Once upon a time, I was a reader, a peruser of books in shops, an attender of literary festivals, a babe in the woods. I'm still the first three things, but as for the latter, because I'm an author now too, the scales have fallen from my eyes. In my former incarnation as a publishing innocent, I presumed that the new hardcover releases on the shelves, in their pristine, gorgeously designed dust jackets, had been completed by their writers only very recently. Not the previous week or the previous month, mind you - I wasn't so naive as to think that the wheels of traditional publishing spin that quickly - but I reckoned that if the author turned in fairly 'clean copy', the time period between submission and publication would be short - mercifully short, from the vantage point of any author eager to see their work in print.
I don't do drafts. Does that sound pompous? Before you judge, I'm not claiming to be some sort of Mozart. (Remember that famous scene in Milos Forman's film Amadeus, where Salieri - having been assured by Mozart's wife that her husband doesn't make copies - is desperately rifling through reams of his rival's scores, dumfounded, seeking and failing to find any evidence of corrections? It's not quite like that.) What I mean to say is, I edit so stringently as I go along that my first version is always very close to the finished, accepted product. While some scribblers can pull off 'free writing', bashing out words and saving the painful business of editing for a later date, I've never been able to manage that. I wish I could, for the notion of being able to write freely is utterly intoxicating. Instead, I have to get the first sentence, the 'way in', absolutely right. That unlocks the next sentence, which must also be perfected until it, in turn, unlocks the path to the third sentence. If that sounds painfully obsessive-compulsive, you're right. It is. But there's a payoff at the end: the manuscript is virtually ready to go.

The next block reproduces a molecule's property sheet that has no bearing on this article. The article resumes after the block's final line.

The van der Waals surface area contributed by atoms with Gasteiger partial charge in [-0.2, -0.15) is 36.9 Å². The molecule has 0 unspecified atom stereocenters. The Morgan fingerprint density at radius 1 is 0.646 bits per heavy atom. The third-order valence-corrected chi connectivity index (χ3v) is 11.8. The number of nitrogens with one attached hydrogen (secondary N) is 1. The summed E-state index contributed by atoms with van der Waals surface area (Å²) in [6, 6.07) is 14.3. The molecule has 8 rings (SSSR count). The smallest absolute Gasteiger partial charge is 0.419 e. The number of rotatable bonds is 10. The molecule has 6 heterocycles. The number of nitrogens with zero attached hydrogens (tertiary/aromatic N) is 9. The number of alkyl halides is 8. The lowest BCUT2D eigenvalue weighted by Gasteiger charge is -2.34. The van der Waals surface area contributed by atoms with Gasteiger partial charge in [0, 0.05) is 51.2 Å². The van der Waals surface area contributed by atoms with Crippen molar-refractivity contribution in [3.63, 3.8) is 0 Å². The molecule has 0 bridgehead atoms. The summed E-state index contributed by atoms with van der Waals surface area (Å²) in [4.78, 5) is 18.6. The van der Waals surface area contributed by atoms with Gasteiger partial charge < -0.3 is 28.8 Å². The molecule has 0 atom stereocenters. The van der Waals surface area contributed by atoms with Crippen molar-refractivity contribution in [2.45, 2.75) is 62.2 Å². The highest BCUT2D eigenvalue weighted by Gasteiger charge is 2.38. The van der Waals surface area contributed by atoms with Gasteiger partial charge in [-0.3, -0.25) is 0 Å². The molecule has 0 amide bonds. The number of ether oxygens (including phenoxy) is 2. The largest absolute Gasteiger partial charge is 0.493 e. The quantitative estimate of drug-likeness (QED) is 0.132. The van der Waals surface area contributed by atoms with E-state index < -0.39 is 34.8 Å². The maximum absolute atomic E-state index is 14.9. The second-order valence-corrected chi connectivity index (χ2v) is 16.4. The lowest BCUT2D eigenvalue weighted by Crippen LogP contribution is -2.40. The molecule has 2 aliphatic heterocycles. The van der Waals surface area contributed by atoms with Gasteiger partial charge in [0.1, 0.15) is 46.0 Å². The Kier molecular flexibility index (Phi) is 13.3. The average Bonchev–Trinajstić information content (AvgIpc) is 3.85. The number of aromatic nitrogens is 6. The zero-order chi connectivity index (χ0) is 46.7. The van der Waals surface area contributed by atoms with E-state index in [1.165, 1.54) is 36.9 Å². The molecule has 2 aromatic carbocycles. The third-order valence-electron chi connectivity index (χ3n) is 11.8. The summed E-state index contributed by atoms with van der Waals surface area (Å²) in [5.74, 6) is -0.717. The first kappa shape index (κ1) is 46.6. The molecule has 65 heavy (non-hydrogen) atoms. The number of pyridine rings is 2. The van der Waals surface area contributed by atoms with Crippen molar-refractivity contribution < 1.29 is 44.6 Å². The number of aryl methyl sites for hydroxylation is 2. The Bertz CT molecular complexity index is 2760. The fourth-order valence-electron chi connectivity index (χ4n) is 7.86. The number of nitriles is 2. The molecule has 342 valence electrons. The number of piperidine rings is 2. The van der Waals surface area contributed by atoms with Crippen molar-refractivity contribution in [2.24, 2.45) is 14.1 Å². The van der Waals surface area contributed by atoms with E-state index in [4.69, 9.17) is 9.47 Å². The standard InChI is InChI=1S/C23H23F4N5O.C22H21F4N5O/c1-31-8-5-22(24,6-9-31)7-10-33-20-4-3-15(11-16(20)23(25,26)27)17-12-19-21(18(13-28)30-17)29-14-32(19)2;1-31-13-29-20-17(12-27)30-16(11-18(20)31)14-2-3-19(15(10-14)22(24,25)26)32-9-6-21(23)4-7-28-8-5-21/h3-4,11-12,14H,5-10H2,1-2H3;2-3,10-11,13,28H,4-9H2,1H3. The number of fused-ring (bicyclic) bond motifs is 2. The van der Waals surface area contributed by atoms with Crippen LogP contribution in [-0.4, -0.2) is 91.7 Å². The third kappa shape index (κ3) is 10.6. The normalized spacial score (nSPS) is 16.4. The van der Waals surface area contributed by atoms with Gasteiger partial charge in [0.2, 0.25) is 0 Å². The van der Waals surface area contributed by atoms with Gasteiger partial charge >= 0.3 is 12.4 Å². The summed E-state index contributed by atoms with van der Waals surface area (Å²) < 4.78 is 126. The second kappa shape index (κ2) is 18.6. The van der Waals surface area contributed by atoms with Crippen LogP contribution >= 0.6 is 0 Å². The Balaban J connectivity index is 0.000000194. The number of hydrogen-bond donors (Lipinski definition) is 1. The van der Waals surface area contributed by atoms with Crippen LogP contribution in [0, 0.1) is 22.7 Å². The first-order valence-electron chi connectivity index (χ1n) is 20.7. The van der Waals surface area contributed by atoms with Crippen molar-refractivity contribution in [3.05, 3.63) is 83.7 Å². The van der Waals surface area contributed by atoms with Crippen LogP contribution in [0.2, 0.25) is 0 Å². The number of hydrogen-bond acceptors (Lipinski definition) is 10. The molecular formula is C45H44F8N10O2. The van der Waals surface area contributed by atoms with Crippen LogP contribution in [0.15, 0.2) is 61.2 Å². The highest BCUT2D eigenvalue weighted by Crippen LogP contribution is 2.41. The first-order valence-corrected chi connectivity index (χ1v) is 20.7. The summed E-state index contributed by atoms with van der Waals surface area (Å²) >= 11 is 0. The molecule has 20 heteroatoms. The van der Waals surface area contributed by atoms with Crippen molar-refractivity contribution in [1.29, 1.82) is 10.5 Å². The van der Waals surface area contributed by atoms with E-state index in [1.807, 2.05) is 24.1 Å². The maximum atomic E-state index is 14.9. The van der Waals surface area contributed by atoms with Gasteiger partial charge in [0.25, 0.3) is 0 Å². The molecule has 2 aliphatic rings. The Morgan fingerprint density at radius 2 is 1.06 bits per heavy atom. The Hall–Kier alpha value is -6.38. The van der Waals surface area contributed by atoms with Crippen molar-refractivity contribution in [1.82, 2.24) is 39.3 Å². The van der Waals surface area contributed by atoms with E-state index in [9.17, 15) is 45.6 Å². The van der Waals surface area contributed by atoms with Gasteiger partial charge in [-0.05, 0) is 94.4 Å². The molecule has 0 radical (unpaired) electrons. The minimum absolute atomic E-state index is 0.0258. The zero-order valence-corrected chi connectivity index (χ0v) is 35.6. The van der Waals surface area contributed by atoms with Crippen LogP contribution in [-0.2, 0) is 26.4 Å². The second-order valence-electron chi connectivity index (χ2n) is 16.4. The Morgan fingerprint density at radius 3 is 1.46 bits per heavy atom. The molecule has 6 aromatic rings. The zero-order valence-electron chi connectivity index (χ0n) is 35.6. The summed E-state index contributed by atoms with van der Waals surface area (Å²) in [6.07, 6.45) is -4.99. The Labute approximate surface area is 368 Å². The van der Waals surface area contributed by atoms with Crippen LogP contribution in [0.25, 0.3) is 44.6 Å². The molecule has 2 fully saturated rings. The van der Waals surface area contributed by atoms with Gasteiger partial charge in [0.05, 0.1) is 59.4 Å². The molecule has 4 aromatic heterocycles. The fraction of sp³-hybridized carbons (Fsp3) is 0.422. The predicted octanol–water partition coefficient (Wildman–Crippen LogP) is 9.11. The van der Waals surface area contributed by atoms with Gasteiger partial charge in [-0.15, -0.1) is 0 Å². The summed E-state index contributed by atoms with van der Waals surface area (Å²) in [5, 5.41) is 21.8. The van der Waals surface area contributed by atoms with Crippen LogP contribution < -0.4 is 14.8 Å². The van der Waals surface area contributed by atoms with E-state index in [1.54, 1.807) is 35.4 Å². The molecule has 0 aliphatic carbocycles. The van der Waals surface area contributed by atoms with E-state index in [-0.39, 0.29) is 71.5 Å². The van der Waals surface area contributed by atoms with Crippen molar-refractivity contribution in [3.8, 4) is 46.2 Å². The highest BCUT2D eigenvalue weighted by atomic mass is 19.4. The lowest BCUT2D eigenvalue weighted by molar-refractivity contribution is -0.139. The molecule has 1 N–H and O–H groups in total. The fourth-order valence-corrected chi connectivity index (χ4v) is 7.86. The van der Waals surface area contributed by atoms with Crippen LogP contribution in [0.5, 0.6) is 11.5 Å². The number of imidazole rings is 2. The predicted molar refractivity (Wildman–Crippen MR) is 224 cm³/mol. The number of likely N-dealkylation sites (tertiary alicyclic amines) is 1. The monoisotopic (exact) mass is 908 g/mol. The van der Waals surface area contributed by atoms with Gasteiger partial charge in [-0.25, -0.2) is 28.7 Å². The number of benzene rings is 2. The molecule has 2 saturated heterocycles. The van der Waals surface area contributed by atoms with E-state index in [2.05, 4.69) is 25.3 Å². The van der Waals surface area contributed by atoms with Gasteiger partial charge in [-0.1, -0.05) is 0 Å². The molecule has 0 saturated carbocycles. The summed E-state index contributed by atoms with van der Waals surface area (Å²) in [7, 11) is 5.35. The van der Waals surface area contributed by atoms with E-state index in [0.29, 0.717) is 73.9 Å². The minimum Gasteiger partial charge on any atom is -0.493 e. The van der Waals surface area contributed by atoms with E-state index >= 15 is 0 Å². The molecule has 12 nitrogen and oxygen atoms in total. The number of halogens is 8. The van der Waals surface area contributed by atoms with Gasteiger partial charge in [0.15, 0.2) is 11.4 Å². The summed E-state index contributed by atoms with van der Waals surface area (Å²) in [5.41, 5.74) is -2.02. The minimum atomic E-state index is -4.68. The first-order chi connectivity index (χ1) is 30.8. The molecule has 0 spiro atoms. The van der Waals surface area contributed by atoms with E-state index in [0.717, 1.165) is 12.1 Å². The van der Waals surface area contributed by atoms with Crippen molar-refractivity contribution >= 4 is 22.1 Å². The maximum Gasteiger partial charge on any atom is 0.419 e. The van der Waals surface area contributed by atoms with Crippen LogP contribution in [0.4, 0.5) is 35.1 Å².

Ah, but as it turns out, that's not how it works. Self-publishing is gloriously instant gratification, but in traditional publishing, no matter how 'clean' the copy, no matter how happy your editor might be, no matter how much the writer is chomping at the bit, there is much to do between submission and publication. The authors' information from Little, Brown, my publishing house in the UK, says that one's publicist and marketing team are assigned after submission, about nine months ahead of publication. That's right. A human pregnancy and the "gearing up" period for a book's publication take about the same amount of time - and if, like me, you're a woman that's given birth, you remember how long that felt.
All the Ghosts in the Machine: Illusions of Immortality in the Digital Age has been a fascinating book to write. On one hand, it's directly focused on death, digital death, and digital afterlives. On the other, these topics are merely lenses, a pair of spectacles that I've donned to more closely examine identity, privacy, relationships and grief; our rapidly changing social mores; and the ethical, moral, and legal dilemmas posed by our modern digital existence. Death in the digital age is important to consider in itself, but it's even more important because, looked at in depth, it really helps us think about how we're living now. I'm an impatient sort of person anyway, but I'm particularly impatient now, because I can't wait to share it with you.
All the Ghosts in the Machine: Illusions of Immortality in the Digital Age is out on 25 April 2019 from Robinson/Little, Brown UK.